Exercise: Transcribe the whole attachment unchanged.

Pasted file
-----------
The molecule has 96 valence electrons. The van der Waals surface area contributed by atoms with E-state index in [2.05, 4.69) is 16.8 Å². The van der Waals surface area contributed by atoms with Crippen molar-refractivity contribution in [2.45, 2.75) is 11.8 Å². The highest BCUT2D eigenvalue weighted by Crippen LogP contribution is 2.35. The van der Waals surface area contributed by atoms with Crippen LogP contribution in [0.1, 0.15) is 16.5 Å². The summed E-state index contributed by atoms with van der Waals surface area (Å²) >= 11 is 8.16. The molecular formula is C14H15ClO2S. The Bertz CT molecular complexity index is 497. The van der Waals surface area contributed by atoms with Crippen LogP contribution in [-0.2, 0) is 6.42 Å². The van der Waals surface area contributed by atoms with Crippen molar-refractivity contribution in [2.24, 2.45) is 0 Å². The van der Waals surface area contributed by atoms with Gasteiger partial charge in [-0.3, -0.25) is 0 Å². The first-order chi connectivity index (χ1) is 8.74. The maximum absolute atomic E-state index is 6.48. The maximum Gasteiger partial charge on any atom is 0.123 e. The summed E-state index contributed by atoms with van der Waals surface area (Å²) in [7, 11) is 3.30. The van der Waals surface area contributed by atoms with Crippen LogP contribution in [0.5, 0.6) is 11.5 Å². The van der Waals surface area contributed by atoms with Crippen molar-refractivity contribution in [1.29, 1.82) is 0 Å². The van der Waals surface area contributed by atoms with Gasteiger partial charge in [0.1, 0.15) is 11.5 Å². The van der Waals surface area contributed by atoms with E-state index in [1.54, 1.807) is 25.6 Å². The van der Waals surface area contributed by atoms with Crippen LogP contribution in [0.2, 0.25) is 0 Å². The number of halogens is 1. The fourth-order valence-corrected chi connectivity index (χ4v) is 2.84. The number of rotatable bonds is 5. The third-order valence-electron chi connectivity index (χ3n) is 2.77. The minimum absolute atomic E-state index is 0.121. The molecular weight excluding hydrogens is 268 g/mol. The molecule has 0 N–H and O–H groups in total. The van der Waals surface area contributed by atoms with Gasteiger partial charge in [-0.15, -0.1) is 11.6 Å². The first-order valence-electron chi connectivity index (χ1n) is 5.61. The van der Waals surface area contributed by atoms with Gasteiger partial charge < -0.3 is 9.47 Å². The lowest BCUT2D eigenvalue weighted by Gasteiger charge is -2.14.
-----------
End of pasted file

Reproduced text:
The molecule has 96 valence electrons. The van der Waals surface area contributed by atoms with E-state index in [2.05, 4.69) is 16.8 Å². The van der Waals surface area contributed by atoms with Crippen molar-refractivity contribution in [2.45, 2.75) is 11.8 Å². The highest BCUT2D eigenvalue weighted by Crippen LogP contribution is 2.35. The van der Waals surface area contributed by atoms with Crippen LogP contribution in [0.1, 0.15) is 16.5 Å². The summed E-state index contributed by atoms with van der Waals surface area (Å²) >= 11 is 8.16. The molecular formula is C14H15ClO2S. The Bertz CT molecular complexity index is 497. The van der Waals surface area contributed by atoms with Crippen LogP contribution in [-0.2, 0) is 6.42 Å². The van der Waals surface area contributed by atoms with Crippen molar-refractivity contribution in [2.24, 2.45) is 0 Å². The van der Waals surface area contributed by atoms with Gasteiger partial charge in [-0.3, -0.25) is 0 Å². The first-order chi connectivity index (χ1) is 8.74. The maximum absolute atomic E-state index is 6.48. The maximum Gasteiger partial charge on any atom is 0.123 e. The summed E-state index contributed by atoms with van der Waals surface area (Å²) in [7, 11) is 3.30. The van der Waals surface area contributed by atoms with Crippen LogP contribution in [0.5, 0.6) is 11.5 Å². The van der Waals surface area contributed by atoms with Crippen molar-refractivity contribution in [1.29, 1.82) is 0 Å². The van der Waals surface area contributed by atoms with Gasteiger partial charge in [0.1, 0.15) is 11.5 Å². The van der Waals surface area contributed by atoms with E-state index in [1.54, 1.807) is 25.6 Å². The van der Waals surface area contributed by atoms with Crippen LogP contribution in [0.2, 0.25) is 0 Å². The number of halogens is 1. The fourth-order valence-corrected chi connectivity index (χ4v) is 2.84. The number of rotatable bonds is 5. The third-order valence-electron chi connectivity index (χ3n) is 2.77. The minimum absolute atomic E-state index is 0.121. The molecular weight excluding hydrogens is 268 g/mol. The molecule has 0 N–H and O–H groups in total. The van der Waals surface area contributed by atoms with Gasteiger partial charge in [-0.15, -0.1) is 11.6 Å². The first-order valence-electron chi connectivity index (χ1n) is 5.61. The van der Waals surface area contributed by atoms with Gasteiger partial charge < -0.3 is 9.47 Å². The lowest BCUT2D eigenvalue weighted by Gasteiger charge is -2.14.